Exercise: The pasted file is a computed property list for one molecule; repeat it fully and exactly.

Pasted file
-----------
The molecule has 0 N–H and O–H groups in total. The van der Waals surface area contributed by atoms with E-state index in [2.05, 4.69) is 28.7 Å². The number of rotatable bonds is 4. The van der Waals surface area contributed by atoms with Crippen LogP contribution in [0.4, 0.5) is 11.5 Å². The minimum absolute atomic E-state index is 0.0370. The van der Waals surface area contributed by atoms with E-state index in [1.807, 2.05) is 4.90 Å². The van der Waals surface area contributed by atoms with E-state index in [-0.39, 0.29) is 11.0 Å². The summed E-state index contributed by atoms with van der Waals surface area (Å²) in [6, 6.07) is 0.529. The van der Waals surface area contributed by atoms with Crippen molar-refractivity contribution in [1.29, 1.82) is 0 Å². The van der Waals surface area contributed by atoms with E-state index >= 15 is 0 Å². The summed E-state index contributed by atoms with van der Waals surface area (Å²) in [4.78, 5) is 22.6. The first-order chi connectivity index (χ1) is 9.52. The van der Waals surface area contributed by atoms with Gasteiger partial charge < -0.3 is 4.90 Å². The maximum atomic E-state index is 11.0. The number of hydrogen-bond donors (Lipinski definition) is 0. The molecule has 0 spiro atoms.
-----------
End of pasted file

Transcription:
The molecule has 0 N–H and O–H groups in total. The van der Waals surface area contributed by atoms with E-state index in [2.05, 4.69) is 28.7 Å². The number of rotatable bonds is 4. The van der Waals surface area contributed by atoms with Crippen LogP contribution in [0.4, 0.5) is 11.5 Å². The minimum absolute atomic E-state index is 0.0370. The van der Waals surface area contributed by atoms with E-state index in [1.807, 2.05) is 4.90 Å². The van der Waals surface area contributed by atoms with E-state index in [-0.39, 0.29) is 11.0 Å². The summed E-state index contributed by atoms with van der Waals surface area (Å²) in [6, 6.07) is 0.529. The van der Waals surface area contributed by atoms with Crippen molar-refractivity contribution in [1.29, 1.82) is 0 Å². The van der Waals surface area contributed by atoms with E-state index >= 15 is 0 Å². The summed E-state index contributed by atoms with van der Waals surface area (Å²) in [4.78, 5) is 22.6. The first-order chi connectivity index (χ1) is 9.52. The van der Waals surface area contributed by atoms with Gasteiger partial charge < -0.3 is 4.90 Å². The maximum atomic E-state index is 11.0. The number of hydrogen-bond donors (Lipinski definition) is 0. The molecule has 0 spiro atoms.